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VA is forced to pay huge price for hepatitis C drug one of its own researchers developed


By David Schwartz
Published: February 10th, 2016

The Department of Veterans Affairs is paying $40,000 per treatment for a hepatitis C drug that one of its own researchers developed. The VA received no rights to the drug in what a U.S. congressional committee say is emblematic of the VA’s failures in its tech transfer activities over the years. continue reading »

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Establishing Affinity Funds for University Startups: Tap Into Alumni for a New Investment Stream


By David Schwartz
Published: February 10th, 2016

By all measures, universities are launching more faculty and student start-ups than ever before. And while that’s a positive, it also means there’s an urgent need for new investment dollars to keep those start-ups moving forward. A growing number of institutions have turned to their own alumni, creating angel and VC-type funds that are tied to the university by more than self-interest alone, but also by strong bonds to the school itself.

These “affinity” funds reap huge benefits by providing university start-ups with critical community-based financial support. But creating and managing such a fund is a major undertaking with major challenges.

To guide you in considering the options and in creating a vibrant alumni-focused fund, Technology Transfer Tactics has scheduled this strategy-filled webinar: Establishing Affinity Funds for University Startups: Tap Into Alumni for a New Investment Stream. Join us on February 23rd when a team of experts from UC San Diego leads this highly informative session.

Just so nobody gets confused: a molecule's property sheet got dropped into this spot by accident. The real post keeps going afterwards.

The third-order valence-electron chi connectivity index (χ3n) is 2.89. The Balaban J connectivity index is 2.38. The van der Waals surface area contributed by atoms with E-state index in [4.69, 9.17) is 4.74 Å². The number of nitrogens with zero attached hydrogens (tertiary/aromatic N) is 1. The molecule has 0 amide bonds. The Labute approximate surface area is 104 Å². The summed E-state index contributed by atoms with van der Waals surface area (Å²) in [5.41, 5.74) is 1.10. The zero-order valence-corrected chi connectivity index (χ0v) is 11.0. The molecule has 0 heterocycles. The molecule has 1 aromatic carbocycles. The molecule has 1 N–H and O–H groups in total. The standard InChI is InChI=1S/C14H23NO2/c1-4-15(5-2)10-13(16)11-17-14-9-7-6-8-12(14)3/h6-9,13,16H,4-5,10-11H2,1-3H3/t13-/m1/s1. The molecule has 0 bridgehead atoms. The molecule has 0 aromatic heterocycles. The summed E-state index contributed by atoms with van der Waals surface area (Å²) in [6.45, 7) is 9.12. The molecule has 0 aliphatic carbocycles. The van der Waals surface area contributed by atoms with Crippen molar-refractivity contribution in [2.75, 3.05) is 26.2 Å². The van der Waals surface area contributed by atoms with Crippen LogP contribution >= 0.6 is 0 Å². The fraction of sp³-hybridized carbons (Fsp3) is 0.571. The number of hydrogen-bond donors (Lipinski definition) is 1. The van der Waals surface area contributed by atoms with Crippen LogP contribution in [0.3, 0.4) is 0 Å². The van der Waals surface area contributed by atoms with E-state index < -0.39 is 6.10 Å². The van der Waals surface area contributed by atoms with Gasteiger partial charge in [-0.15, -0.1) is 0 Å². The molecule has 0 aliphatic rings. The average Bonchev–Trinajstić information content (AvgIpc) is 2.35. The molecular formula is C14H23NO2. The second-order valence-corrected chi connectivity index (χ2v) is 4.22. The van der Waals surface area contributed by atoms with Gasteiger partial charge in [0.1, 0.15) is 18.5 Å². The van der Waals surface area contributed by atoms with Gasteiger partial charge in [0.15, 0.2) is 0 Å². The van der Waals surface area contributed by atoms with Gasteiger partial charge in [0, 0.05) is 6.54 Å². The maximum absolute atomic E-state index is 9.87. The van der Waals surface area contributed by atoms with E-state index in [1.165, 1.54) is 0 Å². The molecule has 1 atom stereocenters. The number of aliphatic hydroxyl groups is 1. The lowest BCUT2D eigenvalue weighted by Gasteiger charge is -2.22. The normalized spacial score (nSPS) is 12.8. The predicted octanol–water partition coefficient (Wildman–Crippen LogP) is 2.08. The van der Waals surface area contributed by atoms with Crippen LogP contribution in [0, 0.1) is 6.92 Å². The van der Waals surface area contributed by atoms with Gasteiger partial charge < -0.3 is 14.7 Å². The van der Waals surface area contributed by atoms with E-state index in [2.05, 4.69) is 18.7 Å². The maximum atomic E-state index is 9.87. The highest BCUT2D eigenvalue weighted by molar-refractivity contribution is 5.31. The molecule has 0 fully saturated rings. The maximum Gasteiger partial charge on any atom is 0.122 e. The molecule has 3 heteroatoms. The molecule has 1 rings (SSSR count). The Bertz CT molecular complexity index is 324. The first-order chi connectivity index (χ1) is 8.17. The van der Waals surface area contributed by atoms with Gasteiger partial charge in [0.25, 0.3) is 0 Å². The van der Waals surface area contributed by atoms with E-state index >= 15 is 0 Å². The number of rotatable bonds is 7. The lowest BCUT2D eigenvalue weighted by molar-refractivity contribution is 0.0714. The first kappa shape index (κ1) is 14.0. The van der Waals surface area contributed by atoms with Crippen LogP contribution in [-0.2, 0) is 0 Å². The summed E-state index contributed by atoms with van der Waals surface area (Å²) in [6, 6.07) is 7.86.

For complete details and to register, CLICK HERE.

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Buck Institute start-up developing potential drug to reverse effects of aging


By David Schwartz
Published: February 10th, 2016

A start-up from the Buck Institute for Research on Aging in Novato, CA, is developing a health technology to treat a wide range of age-related diseases by ridding the body of a build-up of dead cells. continue reading »

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Investment firm focuses on getting student start-ups out of the starting gate


By David Schwartz
Published: February 10th, 2016

A Boston venture firm focused on student start-ups is bringing early funding to fledgling companies. Rough Draft Ventures has been operating since December 2012, investing exclusively in college students’ start-ups. It provides up to $25K to each company in invests in and gives student entrepreneurs access to support, mentors, and a network of other start-ups. continue reading »

Choosing the Best Legal Structure for University Start-ups

Join Robert McGrath of Drexel University and Christopher Wright of McCausland Keen & Buckman for an in-depth look at the most critical, challenging, and often overlooked issues related to business structure for university start-ups. Click here for details >>

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UC Davis professor’s technology could revolutionize the field of anesthesia


By David Schwartz
Published: February 10th, 2016

A University of California-Davis (UCD) professor has developed a technology that could lead to better, safer and more cost-effective general anesthesia for surgical procedures. continue reading »